Contaminated spices are a new concern for Americans as the Food and Drug Administration announced Wednesday that nearly seven percent of imported spices from the past three years have been contaminated with salmonella.
FOX News reports Oct. 31 that spices imported between 2007 and 2010 were twice as likely as other foods they tested to be contaminated. Over 80 various types of salmonella were discovered in the inspection, according to the report. Spices from India, Mexico, Thailand and Vietnam were ones affected. The FDA chose to take action on several documented cases of spice-related illnesses around the world.
Vietnam and China had a salami ingredient in their black and red pepper spices in 2009 and 2010 which caused a series of illnesses.
The FDA cites 14 known outbreaks around the world that resulted in about 2,000 illness since 1973 due to contaminated spices. It impacted mostly children.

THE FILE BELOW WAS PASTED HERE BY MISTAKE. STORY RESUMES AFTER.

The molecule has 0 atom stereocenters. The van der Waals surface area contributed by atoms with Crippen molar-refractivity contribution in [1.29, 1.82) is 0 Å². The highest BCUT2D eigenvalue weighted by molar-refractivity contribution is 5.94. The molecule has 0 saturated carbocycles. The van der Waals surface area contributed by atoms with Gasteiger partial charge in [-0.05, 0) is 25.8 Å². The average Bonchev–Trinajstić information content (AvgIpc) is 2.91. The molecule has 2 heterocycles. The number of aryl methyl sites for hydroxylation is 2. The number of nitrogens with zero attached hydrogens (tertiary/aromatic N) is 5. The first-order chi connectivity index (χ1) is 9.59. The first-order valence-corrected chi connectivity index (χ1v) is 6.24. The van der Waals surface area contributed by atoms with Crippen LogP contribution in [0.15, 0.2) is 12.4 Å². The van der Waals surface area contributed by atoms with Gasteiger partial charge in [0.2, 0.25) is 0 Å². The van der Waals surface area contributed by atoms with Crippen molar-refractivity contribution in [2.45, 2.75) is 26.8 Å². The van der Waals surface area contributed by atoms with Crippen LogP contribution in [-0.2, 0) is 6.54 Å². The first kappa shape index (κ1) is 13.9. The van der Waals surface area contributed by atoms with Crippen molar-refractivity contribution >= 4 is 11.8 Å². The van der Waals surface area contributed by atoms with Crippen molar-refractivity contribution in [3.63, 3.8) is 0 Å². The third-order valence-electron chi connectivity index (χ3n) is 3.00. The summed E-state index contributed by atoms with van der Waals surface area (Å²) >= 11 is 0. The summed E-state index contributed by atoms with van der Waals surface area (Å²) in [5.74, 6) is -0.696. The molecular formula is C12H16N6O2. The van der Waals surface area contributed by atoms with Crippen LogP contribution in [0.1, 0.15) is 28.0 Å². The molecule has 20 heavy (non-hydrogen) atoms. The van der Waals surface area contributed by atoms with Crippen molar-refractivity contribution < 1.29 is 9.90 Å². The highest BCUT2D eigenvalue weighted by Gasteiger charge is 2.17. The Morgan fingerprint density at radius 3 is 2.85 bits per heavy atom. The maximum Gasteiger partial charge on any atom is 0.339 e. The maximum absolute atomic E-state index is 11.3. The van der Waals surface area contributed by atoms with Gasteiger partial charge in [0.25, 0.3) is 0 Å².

749 shipments of spices were refused to enter the U.S. because of salmonella contamination, the FDA reports. Another 238 shipments were turned away because of what the FDA refers to as "filth" in the spices that included "insects, excrement, hair or other materials."
There were a number of other instances in which contaminated spices were denied at the border, including cooking or treating possible pathogens. Although human consumption of spices in a meal are small, the FDA conducted the research since the spices come from farms in other countries where their standards of food safety aren't as stringent as those in the U.S.